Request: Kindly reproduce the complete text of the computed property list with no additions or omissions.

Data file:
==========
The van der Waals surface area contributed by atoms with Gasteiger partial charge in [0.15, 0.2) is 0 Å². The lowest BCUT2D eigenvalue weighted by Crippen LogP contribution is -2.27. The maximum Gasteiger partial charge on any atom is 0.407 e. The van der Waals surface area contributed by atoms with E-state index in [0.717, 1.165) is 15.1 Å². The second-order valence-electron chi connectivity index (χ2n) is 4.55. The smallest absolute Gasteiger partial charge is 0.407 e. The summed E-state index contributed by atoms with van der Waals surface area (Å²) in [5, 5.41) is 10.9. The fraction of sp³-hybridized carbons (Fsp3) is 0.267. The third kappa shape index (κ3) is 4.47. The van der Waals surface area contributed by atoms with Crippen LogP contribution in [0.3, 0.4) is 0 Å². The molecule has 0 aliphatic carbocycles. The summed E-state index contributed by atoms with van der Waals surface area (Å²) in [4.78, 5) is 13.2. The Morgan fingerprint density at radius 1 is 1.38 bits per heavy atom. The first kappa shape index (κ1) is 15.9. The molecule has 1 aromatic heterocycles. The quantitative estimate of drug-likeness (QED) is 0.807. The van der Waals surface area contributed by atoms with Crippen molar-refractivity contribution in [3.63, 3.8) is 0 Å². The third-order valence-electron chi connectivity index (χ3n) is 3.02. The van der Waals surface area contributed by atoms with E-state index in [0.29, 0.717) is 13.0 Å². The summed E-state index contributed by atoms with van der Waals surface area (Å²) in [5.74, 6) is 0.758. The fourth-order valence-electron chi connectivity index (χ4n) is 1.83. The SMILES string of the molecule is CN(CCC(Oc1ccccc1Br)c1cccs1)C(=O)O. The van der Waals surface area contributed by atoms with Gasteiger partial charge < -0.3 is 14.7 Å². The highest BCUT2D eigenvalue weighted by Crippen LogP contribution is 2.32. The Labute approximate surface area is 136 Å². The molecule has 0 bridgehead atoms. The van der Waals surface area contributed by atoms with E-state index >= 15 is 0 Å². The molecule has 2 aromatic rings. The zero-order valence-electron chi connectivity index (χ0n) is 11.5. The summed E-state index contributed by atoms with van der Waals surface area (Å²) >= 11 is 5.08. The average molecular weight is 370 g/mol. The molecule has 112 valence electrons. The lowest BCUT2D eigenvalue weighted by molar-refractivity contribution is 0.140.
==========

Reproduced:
The van der Waals surface area contributed by atoms with Gasteiger partial charge in [0.15, 0.2) is 0 Å². The lowest BCUT2D eigenvalue weighted by Crippen LogP contribution is -2.27. The maximum Gasteiger partial charge on any atom is 0.407 e. The van der Waals surface area contributed by atoms with E-state index in [0.717, 1.165) is 15.1 Å². The second-order valence-electron chi connectivity index (χ2n) is 4.55. The smallest absolute Gasteiger partial charge is 0.407 e. The summed E-state index contributed by atoms with van der Waals surface area (Å²) in [5, 5.41) is 10.9. The fraction of sp³-hybridized carbons (Fsp3) is 0.267. The third kappa shape index (κ3) is 4.47. The van der Waals surface area contributed by atoms with Crippen LogP contribution in [0.3, 0.4) is 0 Å². The molecule has 0 aliphatic carbocycles. The summed E-state index contributed by atoms with van der Waals surface area (Å²) in [4.78, 5) is 13.2. The Morgan fingerprint density at radius 1 is 1.38 bits per heavy atom. The first kappa shape index (κ1) is 15.9. The molecule has 1 aromatic heterocycles. The quantitative estimate of drug-likeness (QED) is 0.807. The van der Waals surface area contributed by atoms with Crippen molar-refractivity contribution in [3.63, 3.8) is 0 Å². The third-order valence-electron chi connectivity index (χ3n) is 3.02. The van der Waals surface area contributed by atoms with E-state index in [0.29, 0.717) is 13.0 Å². The summed E-state index contributed by atoms with van der Waals surface area (Å²) in [5.74, 6) is 0.758. The fourth-order valence-electron chi connectivity index (χ4n) is 1.83. The SMILES string of the molecule is CN(CCC(Oc1ccccc1Br)c1cccs1)C(=O)O. The van der Waals surface area contributed by atoms with Gasteiger partial charge < -0.3 is 14.7 Å². The highest BCUT2D eigenvalue weighted by Crippen LogP contribution is 2.32. The Labute approximate surface area is 136 Å². The molecule has 0 bridgehead atoms. The van der Waals surface area contributed by atoms with E-state index >= 15 is 0 Å². The molecule has 2 aromatic rings. The zero-order valence-electron chi connectivity index (χ0n) is 11.5. The summed E-state index contributed by atoms with van der Waals surface area (Å²) >= 11 is 5.08. The average molecular weight is 370 g/mol. The molecule has 112 valence electrons. The lowest BCUT2D eigenvalue weighted by molar-refractivity contribution is 0.140.